The one thing I could never understand is the never ending desire by the Southern states to constantly re-enact Civil War battles, there doesn't seem to be a comparative desire by Union states.

The confusing bit comes from the obvious question: why would you want to continue to re-enact and relive battles in a war that you ultimately lost, not that both sides did''t lose a great deal.

But in most wars and perhaps the Civil War in particular there are winners and losers and the Confederacy did not win, so you take your lumps and you move on, not wallow in defeat for a century and a half. What's up with that?

Reynard38
04-09-2015, 03:15 PM
The Confederacy was wrong then, and they're wrong now, to this very day. An embarrassing slice of American society.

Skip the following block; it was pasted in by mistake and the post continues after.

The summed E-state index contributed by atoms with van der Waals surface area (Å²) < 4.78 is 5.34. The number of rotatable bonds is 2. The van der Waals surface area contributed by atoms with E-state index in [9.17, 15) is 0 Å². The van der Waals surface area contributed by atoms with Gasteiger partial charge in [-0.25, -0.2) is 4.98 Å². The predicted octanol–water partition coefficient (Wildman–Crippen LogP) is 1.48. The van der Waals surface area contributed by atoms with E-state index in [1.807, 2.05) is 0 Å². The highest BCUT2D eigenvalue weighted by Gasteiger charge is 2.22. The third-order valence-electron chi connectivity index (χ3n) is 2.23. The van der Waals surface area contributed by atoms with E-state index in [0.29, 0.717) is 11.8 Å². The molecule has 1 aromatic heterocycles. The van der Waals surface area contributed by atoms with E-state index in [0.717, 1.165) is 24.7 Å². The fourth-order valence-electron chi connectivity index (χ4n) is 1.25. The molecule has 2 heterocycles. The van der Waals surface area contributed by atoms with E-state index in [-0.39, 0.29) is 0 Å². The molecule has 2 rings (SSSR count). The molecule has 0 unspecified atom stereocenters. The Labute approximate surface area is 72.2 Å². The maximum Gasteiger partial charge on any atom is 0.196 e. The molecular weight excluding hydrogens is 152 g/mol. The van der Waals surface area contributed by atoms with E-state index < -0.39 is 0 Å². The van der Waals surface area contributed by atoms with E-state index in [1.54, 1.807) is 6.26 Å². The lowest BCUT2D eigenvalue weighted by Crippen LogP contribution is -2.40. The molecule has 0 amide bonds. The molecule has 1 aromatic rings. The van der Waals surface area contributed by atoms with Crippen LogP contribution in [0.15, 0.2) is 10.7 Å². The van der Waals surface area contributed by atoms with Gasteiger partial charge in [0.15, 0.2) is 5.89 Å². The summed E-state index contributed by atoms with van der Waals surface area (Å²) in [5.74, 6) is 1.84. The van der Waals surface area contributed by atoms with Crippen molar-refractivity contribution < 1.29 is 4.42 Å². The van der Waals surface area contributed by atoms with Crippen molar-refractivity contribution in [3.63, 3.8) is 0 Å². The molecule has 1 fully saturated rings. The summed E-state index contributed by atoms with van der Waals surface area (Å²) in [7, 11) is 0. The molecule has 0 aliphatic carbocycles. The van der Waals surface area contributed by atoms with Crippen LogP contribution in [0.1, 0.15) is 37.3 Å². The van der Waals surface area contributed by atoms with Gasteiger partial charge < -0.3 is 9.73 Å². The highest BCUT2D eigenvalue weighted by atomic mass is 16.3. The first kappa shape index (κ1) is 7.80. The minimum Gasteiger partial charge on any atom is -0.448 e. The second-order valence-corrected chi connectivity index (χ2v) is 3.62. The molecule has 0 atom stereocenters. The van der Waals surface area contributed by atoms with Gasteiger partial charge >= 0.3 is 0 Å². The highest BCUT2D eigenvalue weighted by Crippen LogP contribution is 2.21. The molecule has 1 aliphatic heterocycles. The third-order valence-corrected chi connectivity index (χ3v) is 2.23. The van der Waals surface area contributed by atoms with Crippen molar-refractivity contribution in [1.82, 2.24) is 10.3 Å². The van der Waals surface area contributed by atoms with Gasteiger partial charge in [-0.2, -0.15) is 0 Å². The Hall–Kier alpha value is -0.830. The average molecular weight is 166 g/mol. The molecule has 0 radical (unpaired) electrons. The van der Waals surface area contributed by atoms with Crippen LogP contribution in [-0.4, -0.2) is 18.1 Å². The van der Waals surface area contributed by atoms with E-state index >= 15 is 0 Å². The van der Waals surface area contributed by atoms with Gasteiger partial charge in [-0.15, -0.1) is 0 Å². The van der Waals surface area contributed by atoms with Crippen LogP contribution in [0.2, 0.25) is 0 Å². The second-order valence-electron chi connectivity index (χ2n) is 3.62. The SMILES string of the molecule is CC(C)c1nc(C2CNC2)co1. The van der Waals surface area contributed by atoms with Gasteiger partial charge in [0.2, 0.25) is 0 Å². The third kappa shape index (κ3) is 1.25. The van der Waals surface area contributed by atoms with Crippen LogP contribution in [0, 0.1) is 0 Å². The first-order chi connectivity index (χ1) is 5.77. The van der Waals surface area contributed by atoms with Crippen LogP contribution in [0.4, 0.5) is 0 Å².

Confederacy now? You mean I shoulda saved all that Confederate money?

Kevin T
04-09-2015, 03:18 PM
Confederacy now? You mean I shoulda saved all that Confederate money?

:d WOW! How old are you Reynard38?

Reynard38
04-09-2015, 03:22 PM
But in most wars and perhaps the Civil War in particular there are winners and losers and the Confederacy did not win, so you take your lumps and you move on, not wallow in defeat for a century and a half. What's up with that?

Mercedes, BMW, NCR, UPS, Boeing, Kia, Hyundai all moved or moving facilities to the "condfederacy"
Yep, were are sure wallowing. All the way to the bank.

But if an occasional redneck with a rebel flag, the heat, or no-see-ums keep y'all away that's ok. Bless your hearts.